Stewards and Manners

The Domostroi clearly sets out each person’s role in a household. It is very clear on how one should carry themselves and how to act in various situations. In chapter 35, the focus is on how servants should conduct themselves while running errands. They are supposed to be very conservative and follow every instruction given. They are told not to gossip at any point, and to give the utmost respect to whoever they are sent to. This includes not coughing, sneezing, or taking any interest in a household’s possessions.  For women, The Domostroi also lays out a very conservative lifestyle. They are not supposed to eat or drink at any point without their husband’s knowledge, have strangers in their household without the husband knowing, and cannot drink any type of alcohol other than light beer or kvass. This of course also means that no woman should ever drink alcohol to the point of drunkenness. The man’s role is primarily focused on maintaining the order of things and enforcing the rules set forth. It states that if a man does not structure his household in the way shown, “he will be destroyed now and forever. His house will also be destroyed.”


The Domostroi’s rules all follow the same religious trend. Everything that is said carries the force of God which could mean that it was either followed very closely or possibly very leniently. Some of the roles stated seem to be close to impossible to follow such as not being allowed to do normal bodily functions like coughing or sneezing in front of a master. Like many of the codes written before its content is very religiously skewed. If Christianity was widely accepted at the time then these texts may have been very valid. However, without a strong central authority that would strictly enforce these rules, I find it hard to believe that most people could follow such a strict and contextual code.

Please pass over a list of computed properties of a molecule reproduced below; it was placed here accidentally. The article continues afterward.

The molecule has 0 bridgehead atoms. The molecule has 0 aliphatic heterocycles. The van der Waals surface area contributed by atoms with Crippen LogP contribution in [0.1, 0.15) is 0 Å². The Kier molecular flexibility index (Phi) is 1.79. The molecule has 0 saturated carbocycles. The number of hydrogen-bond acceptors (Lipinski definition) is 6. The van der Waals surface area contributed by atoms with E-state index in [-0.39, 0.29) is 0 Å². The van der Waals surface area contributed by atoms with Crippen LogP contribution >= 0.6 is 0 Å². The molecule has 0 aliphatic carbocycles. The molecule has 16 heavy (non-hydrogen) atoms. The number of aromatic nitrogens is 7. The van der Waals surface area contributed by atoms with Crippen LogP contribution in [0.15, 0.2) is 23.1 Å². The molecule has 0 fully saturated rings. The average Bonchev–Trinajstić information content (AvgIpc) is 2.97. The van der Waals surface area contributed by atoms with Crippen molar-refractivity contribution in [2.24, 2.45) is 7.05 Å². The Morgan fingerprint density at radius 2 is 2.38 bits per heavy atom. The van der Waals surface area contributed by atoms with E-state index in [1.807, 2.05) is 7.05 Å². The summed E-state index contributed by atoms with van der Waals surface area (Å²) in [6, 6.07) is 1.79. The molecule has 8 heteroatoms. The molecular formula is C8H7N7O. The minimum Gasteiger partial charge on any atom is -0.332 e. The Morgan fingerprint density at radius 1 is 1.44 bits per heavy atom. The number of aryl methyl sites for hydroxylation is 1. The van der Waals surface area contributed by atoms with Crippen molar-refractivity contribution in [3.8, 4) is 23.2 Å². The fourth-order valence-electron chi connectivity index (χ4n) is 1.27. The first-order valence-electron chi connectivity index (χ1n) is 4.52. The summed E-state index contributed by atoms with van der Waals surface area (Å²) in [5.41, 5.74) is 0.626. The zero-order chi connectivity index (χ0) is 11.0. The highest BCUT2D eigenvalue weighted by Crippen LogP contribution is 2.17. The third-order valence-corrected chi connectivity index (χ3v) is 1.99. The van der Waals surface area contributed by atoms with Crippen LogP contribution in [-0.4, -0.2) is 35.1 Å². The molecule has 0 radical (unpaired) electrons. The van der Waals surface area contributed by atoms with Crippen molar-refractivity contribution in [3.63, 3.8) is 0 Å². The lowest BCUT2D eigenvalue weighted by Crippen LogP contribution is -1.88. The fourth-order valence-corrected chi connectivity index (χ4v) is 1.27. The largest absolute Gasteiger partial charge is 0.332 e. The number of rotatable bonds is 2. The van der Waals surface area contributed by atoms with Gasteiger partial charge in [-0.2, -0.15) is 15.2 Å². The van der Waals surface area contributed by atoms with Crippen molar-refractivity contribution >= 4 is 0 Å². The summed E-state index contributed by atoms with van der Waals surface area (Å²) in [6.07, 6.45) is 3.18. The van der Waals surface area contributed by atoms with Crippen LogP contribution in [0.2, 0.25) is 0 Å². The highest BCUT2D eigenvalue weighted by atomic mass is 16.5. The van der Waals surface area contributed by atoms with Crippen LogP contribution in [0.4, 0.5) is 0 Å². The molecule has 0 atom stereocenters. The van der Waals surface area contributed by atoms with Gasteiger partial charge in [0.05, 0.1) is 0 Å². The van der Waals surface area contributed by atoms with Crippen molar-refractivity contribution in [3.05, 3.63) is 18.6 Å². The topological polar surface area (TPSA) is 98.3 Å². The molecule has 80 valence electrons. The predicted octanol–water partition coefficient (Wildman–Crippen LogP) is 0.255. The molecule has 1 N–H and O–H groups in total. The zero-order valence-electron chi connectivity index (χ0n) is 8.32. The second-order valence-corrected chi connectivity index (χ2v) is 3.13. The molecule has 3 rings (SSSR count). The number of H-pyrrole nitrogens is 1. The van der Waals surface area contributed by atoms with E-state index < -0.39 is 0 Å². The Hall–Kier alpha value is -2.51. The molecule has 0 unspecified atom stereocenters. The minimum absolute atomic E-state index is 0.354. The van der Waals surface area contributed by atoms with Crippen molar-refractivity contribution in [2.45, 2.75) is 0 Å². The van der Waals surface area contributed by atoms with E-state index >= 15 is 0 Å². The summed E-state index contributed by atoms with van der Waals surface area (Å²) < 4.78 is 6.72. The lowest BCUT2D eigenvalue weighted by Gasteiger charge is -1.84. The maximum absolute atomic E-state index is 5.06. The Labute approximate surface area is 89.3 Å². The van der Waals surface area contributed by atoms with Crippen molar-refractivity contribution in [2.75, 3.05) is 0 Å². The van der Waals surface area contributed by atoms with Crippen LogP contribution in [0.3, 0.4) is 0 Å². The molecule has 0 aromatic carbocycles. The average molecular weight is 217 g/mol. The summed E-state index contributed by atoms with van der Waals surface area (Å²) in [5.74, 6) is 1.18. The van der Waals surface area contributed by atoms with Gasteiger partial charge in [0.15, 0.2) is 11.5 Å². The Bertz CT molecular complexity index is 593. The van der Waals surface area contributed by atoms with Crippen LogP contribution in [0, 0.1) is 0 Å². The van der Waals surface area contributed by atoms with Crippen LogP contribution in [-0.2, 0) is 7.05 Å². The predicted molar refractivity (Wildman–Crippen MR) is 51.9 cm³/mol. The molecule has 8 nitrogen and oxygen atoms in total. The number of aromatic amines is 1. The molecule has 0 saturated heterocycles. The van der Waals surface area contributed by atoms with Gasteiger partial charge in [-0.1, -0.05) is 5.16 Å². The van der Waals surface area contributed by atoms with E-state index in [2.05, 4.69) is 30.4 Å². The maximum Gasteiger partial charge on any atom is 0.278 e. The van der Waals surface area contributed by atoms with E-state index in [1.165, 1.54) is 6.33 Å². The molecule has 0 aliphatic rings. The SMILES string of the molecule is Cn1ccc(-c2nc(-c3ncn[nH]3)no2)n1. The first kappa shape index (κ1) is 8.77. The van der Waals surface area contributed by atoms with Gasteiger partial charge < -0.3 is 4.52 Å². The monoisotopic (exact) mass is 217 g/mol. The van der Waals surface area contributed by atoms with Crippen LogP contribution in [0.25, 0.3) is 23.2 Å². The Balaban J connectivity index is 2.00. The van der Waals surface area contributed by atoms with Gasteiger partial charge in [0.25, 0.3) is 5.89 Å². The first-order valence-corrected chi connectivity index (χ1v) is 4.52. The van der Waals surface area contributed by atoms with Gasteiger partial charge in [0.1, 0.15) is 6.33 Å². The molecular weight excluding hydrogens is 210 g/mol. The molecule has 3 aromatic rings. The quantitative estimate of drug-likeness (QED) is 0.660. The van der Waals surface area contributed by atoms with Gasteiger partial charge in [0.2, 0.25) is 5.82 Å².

Chapters 37 and 38 discuss the proper ways in which to care for clothing and organize the house. Clothing should be kept neatly stored, and free from all stains. The author of The Domostroi takes careful consideration when outlining appropriate dress for a variety of occasions: work should be performed in old clothes, and the very best clothes should be worn to church and when going out in public. Chapter 38, entitled How to Keep {Dishes in Good Order and} Arrange the Domestic Utensils. {How to Keep Rooms} Neat and Clean. {How the Housewife should Punish Her Servants, How her Husband Should Supervise Her, Punish Her, and Save Her with Fear} outlines the proper ways to maintain the kitchen, prepare and save food and clean the house. The author places an emphasis on organization and clean hygiene practices (especially when handling/storing food), and says that entering an organized area “is like entering Paradise” (143).


Chapter 38 also touches upon the issue of enforcing organization and the maintenance of ‘Paradise.’ Wives should be punished with a beating, but should also be forgiven for their transgressions. Children and servants should be punished in a similar fashion, and no one should ever be struck out of anger or hatred. Chapter 39 says that a failure to correctly teach and enforce the mistress, servants and children would result in judgement from God. Alternatively, a master who could teach the other members of the household and maintains an organized house received mercy from God.